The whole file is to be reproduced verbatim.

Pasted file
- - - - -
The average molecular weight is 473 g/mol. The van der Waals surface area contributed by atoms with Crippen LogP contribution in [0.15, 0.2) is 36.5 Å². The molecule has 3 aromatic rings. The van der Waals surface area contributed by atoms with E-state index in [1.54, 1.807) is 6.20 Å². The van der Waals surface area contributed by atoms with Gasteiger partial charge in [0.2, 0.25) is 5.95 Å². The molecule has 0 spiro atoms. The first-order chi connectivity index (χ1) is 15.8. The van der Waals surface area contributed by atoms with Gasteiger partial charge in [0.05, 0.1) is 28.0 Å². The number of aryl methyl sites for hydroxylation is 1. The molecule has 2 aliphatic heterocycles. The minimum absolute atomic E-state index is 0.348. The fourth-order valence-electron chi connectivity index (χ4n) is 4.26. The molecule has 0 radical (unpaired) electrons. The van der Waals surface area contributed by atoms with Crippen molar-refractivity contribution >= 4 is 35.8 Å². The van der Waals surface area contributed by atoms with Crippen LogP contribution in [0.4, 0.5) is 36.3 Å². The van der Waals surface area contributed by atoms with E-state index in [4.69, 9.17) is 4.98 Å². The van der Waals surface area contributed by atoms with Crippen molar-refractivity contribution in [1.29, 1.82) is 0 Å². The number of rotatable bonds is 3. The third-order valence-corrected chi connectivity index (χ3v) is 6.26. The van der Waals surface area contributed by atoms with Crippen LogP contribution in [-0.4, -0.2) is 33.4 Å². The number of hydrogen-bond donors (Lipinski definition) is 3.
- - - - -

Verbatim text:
The average molecular weight is 473 g/mol. The van der Waals surface area contributed by atoms with Crippen LogP contribution in [0.15, 0.2) is 36.5 Å². The molecule has 3 aromatic rings. The van der Waals surface area contributed by atoms with E-state index in [1.54, 1.807) is 6.20 Å². The van der Waals surface area contributed by atoms with Gasteiger partial charge in [0.2, 0.25) is 5.95 Å². The molecule has 0 spiro atoms. The first-order chi connectivity index (χ1) is 15.8. The van der Waals surface area contributed by atoms with Gasteiger partial charge in [0.05, 0.1) is 28.0 Å². The number of aryl methyl sites for hydroxylation is 1. The molecule has 2 aliphatic heterocycles. The minimum absolute atomic E-state index is 0.348. The fourth-order valence-electron chi connectivity index (χ4n) is 4.26. The molecule has 0 radical (unpaired) electrons. The van der Waals surface area contributed by atoms with Crippen molar-refractivity contribution >= 4 is 35.8 Å². The van der Waals surface area contributed by atoms with Crippen LogP contribution in [0.4, 0.5) is 36.3 Å². The van der Waals surface area contributed by atoms with E-state index in [4.69, 9.17) is 4.98 Å². The van der Waals surface area contributed by atoms with Crippen molar-refractivity contribution in [1.29, 1.82) is 0 Å². The number of rotatable bonds is 3. The third-order valence-corrected chi connectivity index (χ3v) is 6.26. The van der Waals surface area contributed by atoms with Crippen LogP contribution in [-0.4, -0.2) is 33.4 Å². The number of hydrogen-bond donors (Lipinski definition) is 3.